To illustrate why the current approach is erroneous, Cassuto presents the fascinating case of Nathan Tinker, who earned his Ph.D. in Cassuto's department but disappeared from the department's records until Cassuto looked him up on LinkedIn almost 10 years after Tinker finished his degree. There, Cassuto discovered a remarkable career.
Though Tinker studied literature, he has made a successful career in the nanotechnology and biotechnology industries. He is now executive director of a nonprofit bioscience trade group. All the university knew about Tinker during those highly productive years, however, was that he "did not seek academic employment."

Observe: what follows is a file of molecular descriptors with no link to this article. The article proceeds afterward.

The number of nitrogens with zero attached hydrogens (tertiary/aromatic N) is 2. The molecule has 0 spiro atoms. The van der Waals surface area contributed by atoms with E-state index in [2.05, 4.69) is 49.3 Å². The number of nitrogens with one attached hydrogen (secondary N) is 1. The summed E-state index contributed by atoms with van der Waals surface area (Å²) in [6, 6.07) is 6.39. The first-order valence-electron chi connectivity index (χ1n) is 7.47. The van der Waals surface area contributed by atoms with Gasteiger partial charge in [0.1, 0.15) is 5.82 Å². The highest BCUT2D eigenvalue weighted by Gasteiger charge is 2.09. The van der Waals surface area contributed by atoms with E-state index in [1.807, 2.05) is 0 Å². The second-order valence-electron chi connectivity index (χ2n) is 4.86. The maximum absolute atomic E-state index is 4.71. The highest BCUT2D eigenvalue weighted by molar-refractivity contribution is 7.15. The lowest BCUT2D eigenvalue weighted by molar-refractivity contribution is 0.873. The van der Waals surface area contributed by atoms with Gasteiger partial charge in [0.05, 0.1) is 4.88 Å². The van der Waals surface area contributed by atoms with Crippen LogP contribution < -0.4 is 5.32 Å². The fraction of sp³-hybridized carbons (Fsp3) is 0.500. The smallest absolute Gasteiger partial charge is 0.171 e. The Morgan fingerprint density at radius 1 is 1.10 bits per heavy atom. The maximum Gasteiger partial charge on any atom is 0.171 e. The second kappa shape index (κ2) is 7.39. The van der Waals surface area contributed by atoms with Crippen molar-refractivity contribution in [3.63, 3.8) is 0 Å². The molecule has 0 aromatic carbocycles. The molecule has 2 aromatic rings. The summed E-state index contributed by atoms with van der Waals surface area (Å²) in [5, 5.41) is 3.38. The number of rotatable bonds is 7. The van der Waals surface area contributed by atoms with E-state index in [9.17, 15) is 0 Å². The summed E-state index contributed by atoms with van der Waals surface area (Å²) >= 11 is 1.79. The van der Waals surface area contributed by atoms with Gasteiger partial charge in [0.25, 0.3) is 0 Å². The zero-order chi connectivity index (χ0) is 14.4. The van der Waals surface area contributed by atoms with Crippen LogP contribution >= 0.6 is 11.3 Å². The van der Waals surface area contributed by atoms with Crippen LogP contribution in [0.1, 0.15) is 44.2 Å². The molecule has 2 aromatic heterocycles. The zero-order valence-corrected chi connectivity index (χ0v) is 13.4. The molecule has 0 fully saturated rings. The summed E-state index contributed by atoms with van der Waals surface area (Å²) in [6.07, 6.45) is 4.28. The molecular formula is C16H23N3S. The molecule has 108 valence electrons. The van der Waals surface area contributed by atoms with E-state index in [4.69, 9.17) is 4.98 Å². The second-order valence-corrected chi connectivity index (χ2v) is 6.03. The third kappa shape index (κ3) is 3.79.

Losing track of Tinker (and his success) was "an instructive mistake on at least two levels," Cassuto writes. First, it's a "practical loss" because the department couldn't take advantage of his experience and contacts to help other students plan and develop their own careers. Second, it is a conceptual mistake that demonstrates academe's limited thinking on the subject of careers in general. As Tinker's unexpected but extremely intriguing story illustrates, opportunities can be far broader than blinkered conventional thinking assumes.